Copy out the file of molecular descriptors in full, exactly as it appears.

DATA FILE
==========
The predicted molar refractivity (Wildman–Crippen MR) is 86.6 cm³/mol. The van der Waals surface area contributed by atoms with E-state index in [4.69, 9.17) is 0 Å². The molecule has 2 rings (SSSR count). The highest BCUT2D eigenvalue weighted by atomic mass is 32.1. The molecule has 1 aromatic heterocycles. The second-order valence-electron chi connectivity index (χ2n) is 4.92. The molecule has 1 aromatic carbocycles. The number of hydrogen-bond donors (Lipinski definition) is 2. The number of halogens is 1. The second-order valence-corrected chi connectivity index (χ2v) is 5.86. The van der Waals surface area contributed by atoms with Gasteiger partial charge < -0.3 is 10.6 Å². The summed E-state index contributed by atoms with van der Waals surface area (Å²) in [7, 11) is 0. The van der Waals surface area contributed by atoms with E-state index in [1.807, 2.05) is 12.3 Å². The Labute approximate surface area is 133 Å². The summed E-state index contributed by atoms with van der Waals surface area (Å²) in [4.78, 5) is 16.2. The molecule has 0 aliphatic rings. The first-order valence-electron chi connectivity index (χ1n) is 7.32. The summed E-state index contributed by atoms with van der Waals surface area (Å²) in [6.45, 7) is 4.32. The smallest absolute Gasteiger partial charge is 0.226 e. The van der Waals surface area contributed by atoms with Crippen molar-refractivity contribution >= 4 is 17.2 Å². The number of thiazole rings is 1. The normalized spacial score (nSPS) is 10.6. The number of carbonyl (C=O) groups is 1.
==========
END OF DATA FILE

The predicted molar refractivity (Wildman–Crippen MR) is 86.6 cm³/mol. The van der Waals surface area contributed by atoms with E-state index in [4.69, 9.17) is 0 Å². The molecule has 2 rings (SSSR count). The highest BCUT2D eigenvalue weighted by atomic mass is 32.1. The molecule has 1 aromatic heterocycles. The second-order valence-electron chi connectivity index (χ2n) is 4.92. The molecule has 1 aromatic carbocycles. The number of hydrogen-bond donors (Lipinski definition) is 2. The number of halogens is 1. The second-order valence-corrected chi connectivity index (χ2v) is 5.86. The van der Waals surface area contributed by atoms with Gasteiger partial charge < -0.3 is 10.6 Å². The summed E-state index contributed by atoms with van der Waals surface area (Å²) in [7, 11) is 0. The van der Waals surface area contributed by atoms with E-state index in [1.807, 2.05) is 12.3 Å². The Labute approximate surface area is 133 Å². The summed E-state index contributed by atoms with van der Waals surface area (Å²) in [4.78, 5) is 16.2. The molecule has 0 aliphatic rings. The first-order valence-electron chi connectivity index (χ1n) is 7.32. The summed E-state index contributed by atoms with van der Waals surface area (Å²) in [6.45, 7) is 4.32. The smallest absolute Gasteiger partial charge is 0.226 e. The van der Waals surface area contributed by atoms with Crippen molar-refractivity contribution >= 4 is 17.2 Å². The number of thiazole rings is 1. The normalized spacial score (nSPS) is 10.6. The number of carbonyl (C=O) groups is 1.